The United Nations (UN) projects that urbanization rates will continue to increase in Africa, reaching 60% by 2050 from a mere 15% in 1960. This is both an opportunity and a major threat, depending on how African leaders and city administrators confront it. Rapid urbanization typically strains infrastructures such as transport systems, education facilities and basic amenities such as electricity and water supply systems. However, one of the major challenges facing African cities such as Lagos, Johannesburg and Nairobi is the environmental impact of rapid and uncontrolled urbanization.
This makes a strong case for wider modern and clean energy use. On closer examination, it’s evident that the rapid expansion of off-grid solar in the continent could be mainstreamed in any plan or program for limiting the environmental impacts of fast urbanization.
The carbon footprints of a typical household in Africa include the greenhouse gas emission arising from the continuous use of electricity generated from coal, natural gas or oil. While there are several other sources of carbon emission such as transportation systems and waste disposal; off-grid solar power provides an easy replacement for dirty electricity – especially because rooftop solar has an economics that could be optimized for low and middle-income households.
Lagos, one of Africa’s largest cities with a very fast rate of urbanization has estimated 9 million households. All of which qualify for a household capacity rooftop solar installation. With an average of five (5) persons per household in urban Nigeria and CO2 emission per capita of 0.48 metric tons in Nigeria; migrating 9,000 households from fossil-sourced electricity to off-grid (rooftop or decentralized) solar power sources will have a very meaningful environmental impact. This makes a strong case – from an environmental perspective – for a properly structured solar power adoption scheme in African mega cities.
How to mainstream Solar
As city administrator march toward the projected urbanization boom of 2050 in Africa, strategies for mainstreaming and wide scale adoption of off-grid solar should be considered. There are many channels for achieving that. Wide spread advocacy for increasing consumer awareness of (off-grid) solar power in urban centers coupled with the structured development of solar skill acquisition programs and centers where solar-value chain entrepreneurs can equip and enhance their capacity.
City-driven financing schemes (distinct from National programs) that empower households with credit or loans that can support energy expenditures should be deployed along with complementary schemes that enable solar value chain entrepreneurs (small and medium sized) to raise the needed small capital to launch and grow their businesses. This will create a seamless chain of both suppliers and users of household solar equipment. Apparently the benefit of a city-planned solar access initiative is beyond the positive environmental impact, since it is also capable of delivering real economic growth and poverty alleviation benefits. However, the possible economic/environmental gains cannot be realized without concrete plans and they will become even more difficult to implements as the city expand.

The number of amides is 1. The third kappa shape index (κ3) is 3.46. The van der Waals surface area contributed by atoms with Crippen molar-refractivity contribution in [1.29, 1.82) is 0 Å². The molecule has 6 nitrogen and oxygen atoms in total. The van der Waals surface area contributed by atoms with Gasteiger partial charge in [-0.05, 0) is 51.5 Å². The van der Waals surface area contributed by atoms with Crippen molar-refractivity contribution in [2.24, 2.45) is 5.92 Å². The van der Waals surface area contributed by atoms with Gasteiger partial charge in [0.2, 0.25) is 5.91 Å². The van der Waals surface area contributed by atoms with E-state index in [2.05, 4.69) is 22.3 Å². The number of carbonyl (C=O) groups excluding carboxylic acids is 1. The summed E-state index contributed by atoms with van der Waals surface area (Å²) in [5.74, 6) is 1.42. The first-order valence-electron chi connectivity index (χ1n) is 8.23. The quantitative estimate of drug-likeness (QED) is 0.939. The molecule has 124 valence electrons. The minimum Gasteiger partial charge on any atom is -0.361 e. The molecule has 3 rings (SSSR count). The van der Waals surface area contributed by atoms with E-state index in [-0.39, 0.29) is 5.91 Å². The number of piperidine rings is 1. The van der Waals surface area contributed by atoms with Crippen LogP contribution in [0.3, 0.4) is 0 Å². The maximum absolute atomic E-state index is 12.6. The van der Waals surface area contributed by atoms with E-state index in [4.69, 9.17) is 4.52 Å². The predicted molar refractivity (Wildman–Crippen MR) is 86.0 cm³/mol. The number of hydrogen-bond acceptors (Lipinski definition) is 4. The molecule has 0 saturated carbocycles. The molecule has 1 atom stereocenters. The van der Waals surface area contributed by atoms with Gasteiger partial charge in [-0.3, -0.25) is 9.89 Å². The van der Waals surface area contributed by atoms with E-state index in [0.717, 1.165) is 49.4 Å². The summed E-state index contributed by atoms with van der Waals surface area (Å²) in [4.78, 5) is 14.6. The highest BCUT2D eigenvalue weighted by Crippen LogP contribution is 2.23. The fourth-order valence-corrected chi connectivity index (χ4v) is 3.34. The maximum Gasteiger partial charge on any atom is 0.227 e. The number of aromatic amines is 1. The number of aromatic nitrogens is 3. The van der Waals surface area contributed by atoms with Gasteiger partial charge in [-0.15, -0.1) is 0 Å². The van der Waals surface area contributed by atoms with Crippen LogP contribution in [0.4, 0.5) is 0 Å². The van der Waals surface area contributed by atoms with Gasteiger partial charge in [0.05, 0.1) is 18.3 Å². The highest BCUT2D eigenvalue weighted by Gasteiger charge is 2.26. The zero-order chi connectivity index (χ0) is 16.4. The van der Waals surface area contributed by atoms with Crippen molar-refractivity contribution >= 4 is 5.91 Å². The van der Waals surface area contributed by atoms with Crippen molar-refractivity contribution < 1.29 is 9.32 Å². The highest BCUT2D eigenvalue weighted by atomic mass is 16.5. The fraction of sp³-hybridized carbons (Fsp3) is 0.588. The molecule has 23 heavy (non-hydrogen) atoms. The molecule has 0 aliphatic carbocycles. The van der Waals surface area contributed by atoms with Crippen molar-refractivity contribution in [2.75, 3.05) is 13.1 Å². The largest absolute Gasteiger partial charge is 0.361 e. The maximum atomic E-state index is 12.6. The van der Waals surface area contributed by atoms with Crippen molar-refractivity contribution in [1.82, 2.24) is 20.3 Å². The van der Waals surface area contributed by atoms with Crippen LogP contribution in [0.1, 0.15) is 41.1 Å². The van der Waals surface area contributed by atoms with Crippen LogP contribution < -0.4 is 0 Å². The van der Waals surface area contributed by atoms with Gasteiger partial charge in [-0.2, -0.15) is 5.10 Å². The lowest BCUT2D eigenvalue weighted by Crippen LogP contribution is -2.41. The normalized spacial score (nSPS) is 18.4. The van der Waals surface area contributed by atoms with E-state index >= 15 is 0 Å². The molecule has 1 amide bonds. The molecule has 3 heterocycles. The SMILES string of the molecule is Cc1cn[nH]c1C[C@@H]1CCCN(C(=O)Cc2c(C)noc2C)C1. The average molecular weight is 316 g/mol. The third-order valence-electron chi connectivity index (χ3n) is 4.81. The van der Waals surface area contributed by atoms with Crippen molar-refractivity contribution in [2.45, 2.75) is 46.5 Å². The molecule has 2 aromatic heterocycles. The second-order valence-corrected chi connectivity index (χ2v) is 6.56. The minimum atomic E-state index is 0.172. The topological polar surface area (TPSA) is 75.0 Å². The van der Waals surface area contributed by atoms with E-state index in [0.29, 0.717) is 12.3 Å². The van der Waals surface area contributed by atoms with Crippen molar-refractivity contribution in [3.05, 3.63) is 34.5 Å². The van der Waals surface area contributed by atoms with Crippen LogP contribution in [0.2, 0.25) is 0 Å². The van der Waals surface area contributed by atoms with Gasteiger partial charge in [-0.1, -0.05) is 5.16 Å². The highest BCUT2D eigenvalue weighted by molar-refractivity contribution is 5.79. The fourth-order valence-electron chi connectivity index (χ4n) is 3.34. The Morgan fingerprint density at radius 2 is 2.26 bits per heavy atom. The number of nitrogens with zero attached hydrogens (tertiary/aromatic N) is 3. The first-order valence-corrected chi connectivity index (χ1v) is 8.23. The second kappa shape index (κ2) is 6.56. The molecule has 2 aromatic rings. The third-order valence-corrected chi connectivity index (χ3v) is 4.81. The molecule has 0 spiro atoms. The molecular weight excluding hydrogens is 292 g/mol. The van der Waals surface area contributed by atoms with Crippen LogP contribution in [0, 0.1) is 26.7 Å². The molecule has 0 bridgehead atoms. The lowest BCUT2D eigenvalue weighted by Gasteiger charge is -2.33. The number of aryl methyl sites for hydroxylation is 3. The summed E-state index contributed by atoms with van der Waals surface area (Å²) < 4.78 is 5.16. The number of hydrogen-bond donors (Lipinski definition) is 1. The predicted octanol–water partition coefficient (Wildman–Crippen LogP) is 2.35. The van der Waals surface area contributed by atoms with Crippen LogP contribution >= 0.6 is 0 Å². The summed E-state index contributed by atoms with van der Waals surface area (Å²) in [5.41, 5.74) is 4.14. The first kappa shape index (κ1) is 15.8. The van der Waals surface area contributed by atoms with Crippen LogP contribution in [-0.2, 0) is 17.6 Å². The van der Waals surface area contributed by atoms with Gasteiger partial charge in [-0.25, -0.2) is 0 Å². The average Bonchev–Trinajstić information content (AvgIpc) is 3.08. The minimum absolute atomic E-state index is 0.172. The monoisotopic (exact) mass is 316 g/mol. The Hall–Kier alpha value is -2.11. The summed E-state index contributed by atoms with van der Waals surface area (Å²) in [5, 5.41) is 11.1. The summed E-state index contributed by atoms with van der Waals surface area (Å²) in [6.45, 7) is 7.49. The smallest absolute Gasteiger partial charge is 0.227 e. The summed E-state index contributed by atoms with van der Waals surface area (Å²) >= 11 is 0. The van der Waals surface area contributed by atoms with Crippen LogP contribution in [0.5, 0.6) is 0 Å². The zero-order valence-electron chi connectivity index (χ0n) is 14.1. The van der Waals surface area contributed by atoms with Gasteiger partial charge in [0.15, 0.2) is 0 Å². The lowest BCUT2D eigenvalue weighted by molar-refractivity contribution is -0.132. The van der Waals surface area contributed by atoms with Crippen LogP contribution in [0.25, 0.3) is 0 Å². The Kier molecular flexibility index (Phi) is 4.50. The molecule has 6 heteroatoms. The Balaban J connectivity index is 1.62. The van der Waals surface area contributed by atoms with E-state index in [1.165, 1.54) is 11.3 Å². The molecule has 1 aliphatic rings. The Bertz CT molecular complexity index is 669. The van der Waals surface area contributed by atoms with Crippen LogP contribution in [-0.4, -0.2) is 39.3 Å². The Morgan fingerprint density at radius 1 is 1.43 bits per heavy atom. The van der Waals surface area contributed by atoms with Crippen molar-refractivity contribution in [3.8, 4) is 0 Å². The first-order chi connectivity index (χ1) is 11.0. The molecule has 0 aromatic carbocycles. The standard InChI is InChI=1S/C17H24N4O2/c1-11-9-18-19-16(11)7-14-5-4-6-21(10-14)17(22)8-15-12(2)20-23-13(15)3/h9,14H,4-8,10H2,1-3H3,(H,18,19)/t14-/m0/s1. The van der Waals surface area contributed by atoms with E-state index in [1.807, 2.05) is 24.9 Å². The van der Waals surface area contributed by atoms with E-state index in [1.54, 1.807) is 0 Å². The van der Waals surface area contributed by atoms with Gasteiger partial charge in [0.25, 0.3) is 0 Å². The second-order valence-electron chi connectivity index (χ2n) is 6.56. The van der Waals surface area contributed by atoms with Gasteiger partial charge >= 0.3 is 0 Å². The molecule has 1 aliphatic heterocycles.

The International Energy Agency’s 2017 report on renewables says that off-grid solar will “bring basic electricity services to almost 70 million more people in Asia and sub-Saharan Africa”. Since urbanization rates are expected to continue to rise in the medium to long term, and the challenges facing Africa’s main grid proving even tougher to solve many countries. The seeding of an off-grid solar power culture in today’s urbanizing cities will make solar power use very entrenched in future household. While off-grid solar power has a procurement dynamics (relatively higher initial capital outlay and small ongoing expenditure) that may be of concern to small and middle income households, they are proven to deliver tangible benefits for small businesses and household through the availability and reliability constructs.
Currently, off-grid solar adoption by households and small businesses is growing in the region but the gap remains wide, with respect to a larger number of grid-reliant households. A recent report suggests that off-grid capacity will almost triple by 2022 – reaching more than 3,000 MW from industrial applications, solar home systems, and mini-grids.
A 2016 GTM Research report (U.S. PV System Pricing H2 2016: System Pricing, Breakdowns and Forecasts) showed that solar prices will only continue to fall as price reductions spread to inverters, trackers, and even labor costs.
If the continuous decline in the price of off-grid solar equipment (panels, inverters and batteries), witnessed in the recent past continues, then off-grid solar is poised to become the most affordable source of electricity in African cities in the near future. The central role of electricity in development is therefore the strongest case for solar power advocacy in Africa, since benefits will ultimately include improved education, access to information and security of life’s/properties. comment